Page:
PORT TOWNSEND — They came from Sequim and Port Angeles, Bremerton and Hansville in their shiny Corvettes and two-tone Chevy coups, their classic station wagons and Ford trucks.
Their destination: the Wheel-In Motor Movie, a drive-in at the edge of Port Townsend, where generations of teenagers have gathered for a great American tradition: not watching a movie.
“It was party time,” said Dave Brackett of Port Angeles, recalling going to the drive-in with friends as a teenager.
“We didn’t watch the movie much.”
Brackett is one of the 90 classic car owners who bought tickets for the “Nostalgia Night at the Movies” on Tuesday at the Wheel-In, the only drive-in movie on the North Olympic Peninsula.
Sponsored by the Rakers Car Club of Port Townsend, the event was literally a trip back to the past.
“Most of us drive cars from that era or older,” said Sharon Clark of Sequim, a Raker Club member who organized the event.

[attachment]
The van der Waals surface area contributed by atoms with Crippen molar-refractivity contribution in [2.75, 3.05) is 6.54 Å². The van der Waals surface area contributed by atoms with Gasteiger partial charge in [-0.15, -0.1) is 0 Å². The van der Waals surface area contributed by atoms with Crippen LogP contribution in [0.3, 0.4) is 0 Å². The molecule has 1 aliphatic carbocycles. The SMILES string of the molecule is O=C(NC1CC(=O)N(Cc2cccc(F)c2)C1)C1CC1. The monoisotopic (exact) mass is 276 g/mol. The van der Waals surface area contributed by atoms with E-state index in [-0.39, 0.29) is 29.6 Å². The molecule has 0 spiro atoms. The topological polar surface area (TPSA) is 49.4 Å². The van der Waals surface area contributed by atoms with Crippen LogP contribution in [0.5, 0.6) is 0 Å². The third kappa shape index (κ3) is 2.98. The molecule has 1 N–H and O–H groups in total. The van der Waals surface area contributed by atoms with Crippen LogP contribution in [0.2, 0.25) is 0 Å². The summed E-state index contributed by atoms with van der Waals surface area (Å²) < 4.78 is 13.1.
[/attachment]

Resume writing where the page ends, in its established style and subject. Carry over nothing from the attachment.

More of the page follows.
“It makes us feel like we’re sweet 16 again.”
The event, a special showing for the Rakers of “American Graffiti” — the George Lucas epic about teen angst condensed into a nighttime cruise on the streets of a small California town — was a first for the drive-in, said manager Rick Wiley.
His mother, Sharon Wiley, took tickets in the booth at the gate, which is made of logs and adorned with wagon wheels.
After his father, Dick Wiley, died in 2007, Rick has stepped into his shoes, managing both the Uptown Theater and Wheel-In.
With double features screening until well after midnight, it’s a big job that in the hey-day of the drive-in, took even more time and energy.
“All through the ’60s and into the ’70s, my father showed three films a week here,” Rick Wiley said.
“One on Sunday, Monday and Tuesday, another for ‘Buck Night,’ when you got in for $1 a carload. He changed it again for Thursday, Friday and Saturday.”
Rick Wiley said that organizing the special showing for the Rakers required planning months in advance in order get permission to show the movie and have it shipped.